People always ask us about our Pino, the reasons we chose such a unique bike, and our experiences riding it. Brendon put together this review to answer some of those questions. But if you have more, just shoot us an email and we’ll add it.
Modifications we have made to our Hase Pino Tour;
– new SPD pedal set for the recumbent, it only came with one set of SPDs
– Brooks B17 touring saddle. Hase original saddle is ok but it’s a gel saddle, which I feel is no good for long distance touring.
– Created some extra storage between the low rider racks with rope to carry spare folding rear tire, tubes, some tools and our MSR stove. Trying to keep as much weight off the rear end of the bike.
– Use 2 hydro packs on the back of the stoker seat for hydration. Easy access for both riders but in these hotter and more humid climates we have to keep on top of the cleaning. They get mouldy very quickly.
– Two Thule stroller hydration water bottle cages (from REI). Clamp to the handle bar stems and hold 2 x 1.5 Lt wide mouth water bottles. Carrying adequate water on this bike is an issue for self supported touring as there is only one frame mount on the down tube.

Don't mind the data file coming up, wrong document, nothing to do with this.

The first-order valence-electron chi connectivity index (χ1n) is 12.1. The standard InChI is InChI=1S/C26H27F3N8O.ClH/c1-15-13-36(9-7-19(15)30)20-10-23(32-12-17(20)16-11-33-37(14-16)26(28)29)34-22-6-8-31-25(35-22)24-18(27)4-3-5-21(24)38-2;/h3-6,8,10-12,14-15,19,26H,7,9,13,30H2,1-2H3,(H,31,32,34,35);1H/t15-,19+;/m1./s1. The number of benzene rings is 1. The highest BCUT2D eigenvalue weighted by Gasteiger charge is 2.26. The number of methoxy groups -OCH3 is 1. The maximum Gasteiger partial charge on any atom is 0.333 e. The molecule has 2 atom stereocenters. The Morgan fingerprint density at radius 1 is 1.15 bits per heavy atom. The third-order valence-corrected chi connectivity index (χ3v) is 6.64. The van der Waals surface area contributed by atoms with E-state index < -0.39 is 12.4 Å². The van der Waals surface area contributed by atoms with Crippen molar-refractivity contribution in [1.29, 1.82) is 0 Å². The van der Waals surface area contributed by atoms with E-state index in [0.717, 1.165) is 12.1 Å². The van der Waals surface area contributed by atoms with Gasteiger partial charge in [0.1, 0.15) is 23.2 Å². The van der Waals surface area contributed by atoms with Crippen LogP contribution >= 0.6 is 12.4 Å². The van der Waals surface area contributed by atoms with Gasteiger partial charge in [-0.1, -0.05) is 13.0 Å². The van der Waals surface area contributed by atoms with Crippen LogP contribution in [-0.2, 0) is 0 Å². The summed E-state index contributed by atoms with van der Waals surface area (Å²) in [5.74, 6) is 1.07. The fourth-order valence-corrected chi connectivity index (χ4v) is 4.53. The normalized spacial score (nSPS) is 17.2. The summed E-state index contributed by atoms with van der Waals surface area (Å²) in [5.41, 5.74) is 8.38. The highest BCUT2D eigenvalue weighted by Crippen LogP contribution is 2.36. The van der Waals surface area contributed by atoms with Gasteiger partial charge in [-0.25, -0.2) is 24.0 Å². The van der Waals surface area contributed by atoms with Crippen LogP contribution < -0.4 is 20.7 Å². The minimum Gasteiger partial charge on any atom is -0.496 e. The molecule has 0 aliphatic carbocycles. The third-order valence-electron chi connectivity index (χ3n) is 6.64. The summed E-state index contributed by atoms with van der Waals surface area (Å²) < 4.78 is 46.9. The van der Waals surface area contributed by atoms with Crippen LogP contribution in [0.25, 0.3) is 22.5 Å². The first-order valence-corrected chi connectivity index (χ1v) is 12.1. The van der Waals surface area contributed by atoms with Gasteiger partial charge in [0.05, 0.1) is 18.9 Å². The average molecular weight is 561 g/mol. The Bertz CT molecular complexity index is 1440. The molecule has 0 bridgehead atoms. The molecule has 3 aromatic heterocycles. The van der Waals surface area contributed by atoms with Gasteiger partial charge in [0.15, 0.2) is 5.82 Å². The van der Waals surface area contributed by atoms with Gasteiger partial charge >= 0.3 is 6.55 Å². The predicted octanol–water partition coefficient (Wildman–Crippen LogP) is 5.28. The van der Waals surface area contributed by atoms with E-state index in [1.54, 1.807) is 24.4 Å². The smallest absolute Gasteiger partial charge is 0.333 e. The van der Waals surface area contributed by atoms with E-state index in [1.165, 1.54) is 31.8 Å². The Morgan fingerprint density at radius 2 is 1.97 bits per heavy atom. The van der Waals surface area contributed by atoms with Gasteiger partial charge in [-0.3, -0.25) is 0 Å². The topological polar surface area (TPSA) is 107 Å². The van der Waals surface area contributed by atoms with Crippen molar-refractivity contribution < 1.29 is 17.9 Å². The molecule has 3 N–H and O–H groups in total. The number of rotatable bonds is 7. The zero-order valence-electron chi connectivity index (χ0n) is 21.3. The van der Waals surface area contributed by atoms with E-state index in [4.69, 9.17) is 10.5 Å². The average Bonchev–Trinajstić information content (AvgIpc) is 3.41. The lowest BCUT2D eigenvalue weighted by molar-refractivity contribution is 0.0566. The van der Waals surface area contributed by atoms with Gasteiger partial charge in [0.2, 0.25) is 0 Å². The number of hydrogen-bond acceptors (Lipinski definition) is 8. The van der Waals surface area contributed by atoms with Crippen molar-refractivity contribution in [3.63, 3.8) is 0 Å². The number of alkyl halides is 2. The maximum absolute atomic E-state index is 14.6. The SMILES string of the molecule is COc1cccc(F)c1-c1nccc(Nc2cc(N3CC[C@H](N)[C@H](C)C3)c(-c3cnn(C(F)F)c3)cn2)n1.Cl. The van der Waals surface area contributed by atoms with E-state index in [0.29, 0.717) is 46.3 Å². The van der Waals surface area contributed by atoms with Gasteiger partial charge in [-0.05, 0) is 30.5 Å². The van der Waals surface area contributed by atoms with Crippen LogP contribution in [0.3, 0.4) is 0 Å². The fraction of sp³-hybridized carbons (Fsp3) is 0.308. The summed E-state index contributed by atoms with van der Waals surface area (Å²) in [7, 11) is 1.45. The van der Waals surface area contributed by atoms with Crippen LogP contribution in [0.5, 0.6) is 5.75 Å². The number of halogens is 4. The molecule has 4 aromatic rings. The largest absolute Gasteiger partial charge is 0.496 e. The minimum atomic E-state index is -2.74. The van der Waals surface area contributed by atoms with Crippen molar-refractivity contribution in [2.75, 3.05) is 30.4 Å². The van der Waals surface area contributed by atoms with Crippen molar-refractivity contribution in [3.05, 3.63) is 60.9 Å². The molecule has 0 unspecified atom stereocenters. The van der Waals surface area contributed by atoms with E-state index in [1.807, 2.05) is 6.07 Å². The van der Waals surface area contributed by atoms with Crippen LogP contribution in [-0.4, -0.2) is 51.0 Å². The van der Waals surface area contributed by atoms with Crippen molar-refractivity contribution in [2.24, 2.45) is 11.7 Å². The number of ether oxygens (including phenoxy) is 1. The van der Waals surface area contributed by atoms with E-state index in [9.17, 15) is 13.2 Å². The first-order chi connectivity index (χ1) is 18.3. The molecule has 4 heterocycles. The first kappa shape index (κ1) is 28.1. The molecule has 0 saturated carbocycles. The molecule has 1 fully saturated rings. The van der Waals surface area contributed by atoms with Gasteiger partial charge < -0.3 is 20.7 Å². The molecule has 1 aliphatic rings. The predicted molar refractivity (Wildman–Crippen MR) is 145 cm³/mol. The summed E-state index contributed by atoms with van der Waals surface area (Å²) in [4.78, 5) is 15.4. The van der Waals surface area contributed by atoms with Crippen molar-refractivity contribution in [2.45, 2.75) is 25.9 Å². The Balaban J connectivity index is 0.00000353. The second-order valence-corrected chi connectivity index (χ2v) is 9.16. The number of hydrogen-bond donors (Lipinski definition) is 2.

– http://www.Hornit.com 140 DB horn mounted for the stoker.
– Changed the 30 tooth smallest chain ring for a 24 tooth climbing chain ring. Inadequate gear ratios from factory for a touring tandem and we ran into knee issues as it was way too hard to climb even low-grade hills.
– Changed the 38 tooth stoker chain ring for a 48 tooth chain ring. The original set up did not adequately distribute of the work load evenly across the stoker and pilot cadence.
– Mounted a water cage to the seat stem to hold our MSR fuel bottle.
– Plastic handle-bar extensions ($5 each) that we mounted to the side of the stoker seat frame to hold our Ortlieb handle bar bag and two cup holders modified for our bluetooth speakers.
– Bar-end rear vision mirrors on the short stoker bull horn bars.
Choosing steel or aluminium for touring;
At the time when we bought our Pino there was no option to purchase a steel frame with Hase announcing they discontinued it. This can be a concern due to the difficulty of fixing aluminium in remote areas.
Why we bought a Hase Pino over other tandem bikes;
Some of the more common reasons are mentioned everywhere in other blogs, like ease of talking to each other and sharing the journey closely together, and these reasons are definitely a plus. However, our 3 main reasons that kept us returning to the Pino are:
– Em is not a cyclist and was adverse to cycling on a single bike. Nervous about riding a loaded touring bike, negotiating traffic and generally didn’t think she would enjoy the long days in the saddle essentially by herself for long stretches.